The combination of warm shark-infested waters and throngs of scantily clad beach-goers prompted the installation of shark nets off the coastline in the 1940’s. A tour of the nets is available, but that aspect of the boat ride is its least redeeming—instead, it’s enjoyable for its views of an orange sun rising above the Indian Ocean and of the city panorama. But perhaps the most remarkable observation of the morning was the thick blanket of brown smog that quickly engulfed the city and the surrounding hillsides once the daily polluting rituals began: people driving to work, tankers preparing to leave port, smelters cranking up, etc. It was a gloomy reminder of the scale of the world’s challenge to transition to environmentally sustainable development.
My lovely host and guide, Adél, of South African Tourism, has some work responsibilities in Durban through Saturday, so I’ve been cut loose and sent north to Drakensberg National Park, which borders the eastern boundary with the inland kingdom of Lesotho and which was designated as another World Heritage Site because of its unique ecology. The 250-kilometer 3-hour drive to the Cathedral Peak Hotel was long but remarkable—Durban’s dirty sprawl slowly faded into pristine savannah, small farms (selling 10 avocados for $1.50), and bush villages.
During the last 15 miles through the Umlambonja Valley we passed huts with thatched roofs and no running water, and women washing blankets in the river. Even the driver described this place as “remote,” and suggested that we were now in “the real Africa,” away from the West-like cities.
Now just 1.5 months from the shortest day of the year (June 21st), daylight is at a premium in the Southern Hemisphere—it’s possible to see without artificial light from about 6am to 6pm, depending on where you are in the country. I headed out for a run at 2:45pm, wearing shorts and a t-shirt and carrying just a 20-oz bottle, thinking that I had ample time for a 15-mile loop on the park’s trail system. The run quickly got exciting, as I jumped over a puff adder snake within the first 10 minutes. (Puff adders are one of South Africa’s three deadly snakes, along with the black mamba and the spitting cobra. Its venom is necrotic, meaning that it attacks body tissue. An internet search for “puff adder bite” images reveals some beautiful shots.)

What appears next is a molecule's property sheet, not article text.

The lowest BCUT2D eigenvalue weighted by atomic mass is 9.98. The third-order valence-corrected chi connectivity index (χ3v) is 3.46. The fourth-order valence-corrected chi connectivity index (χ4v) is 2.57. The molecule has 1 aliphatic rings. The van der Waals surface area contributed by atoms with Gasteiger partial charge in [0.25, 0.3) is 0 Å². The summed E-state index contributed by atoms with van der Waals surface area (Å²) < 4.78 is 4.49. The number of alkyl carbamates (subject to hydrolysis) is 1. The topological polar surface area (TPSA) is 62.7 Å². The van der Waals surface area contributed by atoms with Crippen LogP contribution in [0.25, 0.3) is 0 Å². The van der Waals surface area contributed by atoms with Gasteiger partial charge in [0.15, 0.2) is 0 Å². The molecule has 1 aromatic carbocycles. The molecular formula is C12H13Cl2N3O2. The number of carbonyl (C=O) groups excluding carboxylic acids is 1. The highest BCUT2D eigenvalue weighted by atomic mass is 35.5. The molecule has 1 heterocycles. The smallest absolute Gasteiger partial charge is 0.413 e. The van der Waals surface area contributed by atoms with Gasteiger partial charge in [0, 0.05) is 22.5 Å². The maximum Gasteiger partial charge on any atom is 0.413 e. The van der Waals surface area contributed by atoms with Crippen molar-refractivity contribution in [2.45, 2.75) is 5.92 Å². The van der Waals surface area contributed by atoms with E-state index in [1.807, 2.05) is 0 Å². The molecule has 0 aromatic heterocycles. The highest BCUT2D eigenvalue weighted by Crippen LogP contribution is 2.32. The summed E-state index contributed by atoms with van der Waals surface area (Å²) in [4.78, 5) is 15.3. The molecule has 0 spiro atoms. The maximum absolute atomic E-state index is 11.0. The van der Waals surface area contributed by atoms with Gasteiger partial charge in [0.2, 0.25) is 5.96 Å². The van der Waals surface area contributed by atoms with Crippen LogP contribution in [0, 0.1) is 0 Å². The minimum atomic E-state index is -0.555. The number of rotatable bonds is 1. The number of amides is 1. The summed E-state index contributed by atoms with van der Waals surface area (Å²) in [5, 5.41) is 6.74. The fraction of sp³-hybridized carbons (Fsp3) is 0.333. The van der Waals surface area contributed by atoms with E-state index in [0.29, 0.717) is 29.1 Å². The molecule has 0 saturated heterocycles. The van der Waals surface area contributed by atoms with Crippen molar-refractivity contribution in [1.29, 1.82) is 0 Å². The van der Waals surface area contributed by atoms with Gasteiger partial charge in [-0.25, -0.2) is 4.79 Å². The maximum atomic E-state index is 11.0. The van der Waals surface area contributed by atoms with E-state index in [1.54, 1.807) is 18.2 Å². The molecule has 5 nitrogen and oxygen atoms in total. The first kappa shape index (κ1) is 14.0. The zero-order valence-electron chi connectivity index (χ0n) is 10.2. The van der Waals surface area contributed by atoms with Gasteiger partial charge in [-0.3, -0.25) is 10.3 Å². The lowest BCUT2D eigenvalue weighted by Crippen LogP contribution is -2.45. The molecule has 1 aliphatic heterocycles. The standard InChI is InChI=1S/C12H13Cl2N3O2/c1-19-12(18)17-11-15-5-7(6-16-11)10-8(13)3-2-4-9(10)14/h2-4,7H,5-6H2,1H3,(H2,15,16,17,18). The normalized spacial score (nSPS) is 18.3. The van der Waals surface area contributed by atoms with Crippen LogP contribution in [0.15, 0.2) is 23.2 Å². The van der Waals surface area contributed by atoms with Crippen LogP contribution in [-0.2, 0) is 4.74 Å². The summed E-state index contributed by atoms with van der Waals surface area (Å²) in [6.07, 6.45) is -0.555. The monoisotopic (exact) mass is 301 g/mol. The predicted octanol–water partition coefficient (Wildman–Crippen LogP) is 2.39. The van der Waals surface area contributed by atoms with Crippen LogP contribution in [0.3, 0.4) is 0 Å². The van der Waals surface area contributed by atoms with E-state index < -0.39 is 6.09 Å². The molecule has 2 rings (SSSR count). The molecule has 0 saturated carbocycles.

I was making good time when I reached the Contour Trail but the trail conditions deteriorated thereafter and my pace slowed significantly due to brushy gullies and razor-edged grass that hindered forward movement and ripped at my skin. (Later I would be told that the Drakensberg is managed as a wilderness park and thus there is only light trail maintenance.) I reached the last trail junction with 30 minutes of daylight left and 4 miles to go, quite convinced that I would need to wait until a quarter-moon arose after midnight in order to make it back to the hotel. Thankfully I made better progress than I thought I would—there was a half-mile-long tunnel of 8-foot-high riparian grass early on, but the trail improved as I got closer to the hotel, which offset the fact I couldn’t see any detail in the trail by the end. I stumbled into the hotel lobby to sign back in at the hiker’s log. The receptionist, slightly stunned by my bloodied legs, quill-covered shirt (from some tree that I ran into), and sweat-encrusted face, smugly asked, “And where have you been?”